The recent discovery that a Roma couple in Greece were not the biological parents of a blonde girl in their care has led to a storm of international media coverage. Pip Borev, a young Romani blogger based in the UK, has kindly allowed us to cross-post this piece, although he wants to make it clear he is an Orthodox Christian. We think he’s got something important to say about how Roma people are portrayed in the media, and how they are treated by societies including our own. Here it is:

There are 12 million Roma in Europe. There are poor Roma, there are rich Roma, there are fat Roma, there are thin Roma – my God, there are even blonde Roma. Then there are two Roma in Greece who may or may not have abducted a blonde girl called Maria. Two Roma. That’s around 0.000017% of Europe’s Roma population. The media, being it’s ever so rational self, have concluded that this statistic is beyond shocking. You will be relieved to know, therefore, that they have alerted the world to the imminent threat that Europe’s Roma pose to the safety of your children (especially the blonde ones).

Of course, this sensationalism is nothing new. The Gypsies have always been known for their baby snatching ways and their real life Fagin gangs of feral pickpocketing children, probably trafficked from Romania or somewhere with an equally bad infestation of Gypsies. What is different this time, however, is that it has come in the midst of an already full blown media attack upon Bulgarian and Romanian Roma. This is a priceless piece of propaganda for the Daily Mail and friends, who are hell bent on encouraging casual racism towards any Roma who dare to step over the borders come 2014. Not only will they steal your jobs, your benefits, your council houses, and your child’s place at primary school, but they will now steal your children too.

Don’t get me wrong, my heart breaks for little Maria if she has been abducted or mistreated, however, clear and alarming messages have emerged from the media coverage. Maria has made headline news across the world not because she was ‘abducted’ but because she is white. Not only is she white, she is the epitome of whiteness – blonde hair, blue eyes and beautiful. The purity of a little white blonde girl fiercely contrasts with the perceived ‘dirtiness’ of the Roma. Media reports refer to the dilapidated and filthy Roma neighbourhood in which she was found and the ‘obscure Roma language’ in which she speaks. Essentially what the media are saying is that it is more than ok for the Roma to live in such an environment as they are a dirty and unwanted race. When a pretty little white girl is discovered amongst this poverty, however, it is a shocking case of child abuse.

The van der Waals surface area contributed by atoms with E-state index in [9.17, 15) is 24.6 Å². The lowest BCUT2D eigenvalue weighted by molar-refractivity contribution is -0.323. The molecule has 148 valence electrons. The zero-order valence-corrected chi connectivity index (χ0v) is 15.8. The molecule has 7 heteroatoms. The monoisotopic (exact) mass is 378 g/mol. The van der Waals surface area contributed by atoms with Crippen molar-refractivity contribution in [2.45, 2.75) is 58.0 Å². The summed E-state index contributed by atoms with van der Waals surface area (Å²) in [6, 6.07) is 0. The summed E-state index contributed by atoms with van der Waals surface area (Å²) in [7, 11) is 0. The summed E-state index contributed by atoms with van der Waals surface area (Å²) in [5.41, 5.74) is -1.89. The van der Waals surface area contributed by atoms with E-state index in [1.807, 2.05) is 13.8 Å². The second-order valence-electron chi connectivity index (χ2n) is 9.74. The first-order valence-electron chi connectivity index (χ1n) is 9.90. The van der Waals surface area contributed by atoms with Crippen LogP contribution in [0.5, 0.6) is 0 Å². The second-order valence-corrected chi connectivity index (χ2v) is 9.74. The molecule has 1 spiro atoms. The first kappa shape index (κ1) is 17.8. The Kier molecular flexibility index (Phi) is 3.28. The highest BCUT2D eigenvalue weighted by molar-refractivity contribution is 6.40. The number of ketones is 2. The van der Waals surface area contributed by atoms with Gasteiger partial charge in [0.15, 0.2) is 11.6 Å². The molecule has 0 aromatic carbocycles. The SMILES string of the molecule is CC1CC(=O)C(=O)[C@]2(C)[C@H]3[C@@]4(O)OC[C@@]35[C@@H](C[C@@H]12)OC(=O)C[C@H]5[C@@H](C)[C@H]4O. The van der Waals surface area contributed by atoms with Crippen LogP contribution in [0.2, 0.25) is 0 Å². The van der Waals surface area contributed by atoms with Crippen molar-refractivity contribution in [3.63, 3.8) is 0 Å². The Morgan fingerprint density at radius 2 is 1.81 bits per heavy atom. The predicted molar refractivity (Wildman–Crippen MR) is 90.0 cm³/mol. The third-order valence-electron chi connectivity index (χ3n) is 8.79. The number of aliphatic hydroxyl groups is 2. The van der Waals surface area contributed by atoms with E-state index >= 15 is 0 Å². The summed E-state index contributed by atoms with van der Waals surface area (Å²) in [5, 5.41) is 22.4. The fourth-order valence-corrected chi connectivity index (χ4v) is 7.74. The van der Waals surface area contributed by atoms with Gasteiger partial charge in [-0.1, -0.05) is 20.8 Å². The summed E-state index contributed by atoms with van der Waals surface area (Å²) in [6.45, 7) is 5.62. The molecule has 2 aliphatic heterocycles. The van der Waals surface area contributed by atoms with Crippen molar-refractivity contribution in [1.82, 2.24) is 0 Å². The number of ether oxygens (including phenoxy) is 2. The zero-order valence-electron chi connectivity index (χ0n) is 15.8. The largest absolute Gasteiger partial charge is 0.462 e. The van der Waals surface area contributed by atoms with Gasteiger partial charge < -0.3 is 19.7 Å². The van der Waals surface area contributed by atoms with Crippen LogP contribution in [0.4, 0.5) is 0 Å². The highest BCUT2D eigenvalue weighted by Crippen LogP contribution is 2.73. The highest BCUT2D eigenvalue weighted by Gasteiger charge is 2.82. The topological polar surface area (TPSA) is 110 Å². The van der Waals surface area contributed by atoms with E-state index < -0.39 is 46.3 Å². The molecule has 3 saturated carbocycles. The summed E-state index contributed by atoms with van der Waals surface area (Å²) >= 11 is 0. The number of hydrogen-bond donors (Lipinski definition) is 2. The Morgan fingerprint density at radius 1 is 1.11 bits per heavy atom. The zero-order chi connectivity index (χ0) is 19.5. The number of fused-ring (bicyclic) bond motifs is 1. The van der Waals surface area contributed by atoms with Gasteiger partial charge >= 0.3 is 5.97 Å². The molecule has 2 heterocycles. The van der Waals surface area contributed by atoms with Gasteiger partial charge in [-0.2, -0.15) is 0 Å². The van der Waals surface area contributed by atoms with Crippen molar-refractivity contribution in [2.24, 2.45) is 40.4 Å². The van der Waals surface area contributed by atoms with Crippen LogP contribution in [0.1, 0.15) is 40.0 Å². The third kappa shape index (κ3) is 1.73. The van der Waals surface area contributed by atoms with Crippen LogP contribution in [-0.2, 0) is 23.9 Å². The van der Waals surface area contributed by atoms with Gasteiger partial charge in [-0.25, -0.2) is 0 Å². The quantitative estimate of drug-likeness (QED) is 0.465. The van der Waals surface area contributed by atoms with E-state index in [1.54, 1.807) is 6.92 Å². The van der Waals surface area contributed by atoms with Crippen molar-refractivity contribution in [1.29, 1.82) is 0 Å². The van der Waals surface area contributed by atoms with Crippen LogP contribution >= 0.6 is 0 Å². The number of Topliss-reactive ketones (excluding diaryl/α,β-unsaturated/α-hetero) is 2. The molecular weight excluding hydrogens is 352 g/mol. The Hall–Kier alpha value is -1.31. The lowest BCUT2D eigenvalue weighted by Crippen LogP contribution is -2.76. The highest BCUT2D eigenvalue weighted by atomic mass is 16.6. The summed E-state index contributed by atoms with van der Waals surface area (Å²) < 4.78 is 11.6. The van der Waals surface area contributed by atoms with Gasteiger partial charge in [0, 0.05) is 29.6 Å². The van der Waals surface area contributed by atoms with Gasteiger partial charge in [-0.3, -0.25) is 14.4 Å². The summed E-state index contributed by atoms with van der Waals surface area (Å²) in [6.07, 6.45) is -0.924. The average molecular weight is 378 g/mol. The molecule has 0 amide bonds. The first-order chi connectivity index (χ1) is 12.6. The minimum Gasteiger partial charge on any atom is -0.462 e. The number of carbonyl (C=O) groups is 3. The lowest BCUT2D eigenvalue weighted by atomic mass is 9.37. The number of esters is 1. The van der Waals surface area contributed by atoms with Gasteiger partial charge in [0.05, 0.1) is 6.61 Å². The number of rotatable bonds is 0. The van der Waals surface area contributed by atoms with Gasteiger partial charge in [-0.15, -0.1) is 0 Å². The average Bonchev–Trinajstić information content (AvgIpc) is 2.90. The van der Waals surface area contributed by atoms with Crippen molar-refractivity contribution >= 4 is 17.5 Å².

The media have been able to ascribe the heartlessness, cruelty and criminality of child abduction to a ‘dirty’ and ‘criminal’ ethnic group. Forgetting that there is, and will always be, white child traffickers, the media have predictably referred to Maria as the ‘Greek Maddie’. Just last week, the same newspapers circulated artist impressions of the two main suspects in the Madeleine McCann case. They were thought to be white, fair haired, and possibly German. In spite of these new leads, the media are now implying that Madeleine was almost certainly stolen by Gypsies. Some ‘journalists’ have even gone as far to suggest that Ben Needham was abducted and held at the same Roma camp as Maria. In effect, they are insinuating that white people couldn’t possibly abduct or murder cute, white, blonde children despite all the evidence to the contrary.

The reporting of this case has not gone without criticism. I am not the only person who has noticed the blatant racist undertones within the majority of articles and TV news broadcasts. Much of this criticism, however, is unhelpful. Often people believe that defending ‘the accused’ is helpful to the community under fire. It is not our job to decide the guilt or innocence of Maria’s alleged abductors. In every community, ethnicity and race there are good and bad people and if little Maria has been mistreated then those responsible must be punished. What we must condemn, however, is the sensationalist reporting, the stereotyping, and the assumptions made about the Roma people. Maria’s story, if we are to believe she was abducted, is undoubtedly a sad one. Perhaps what is just as sad, however, is the fact that people are still prepared to condemn 12 million people for the actions of just two.

You can read Pip’s blog at, or follow him on Twitter @pipogypopotamus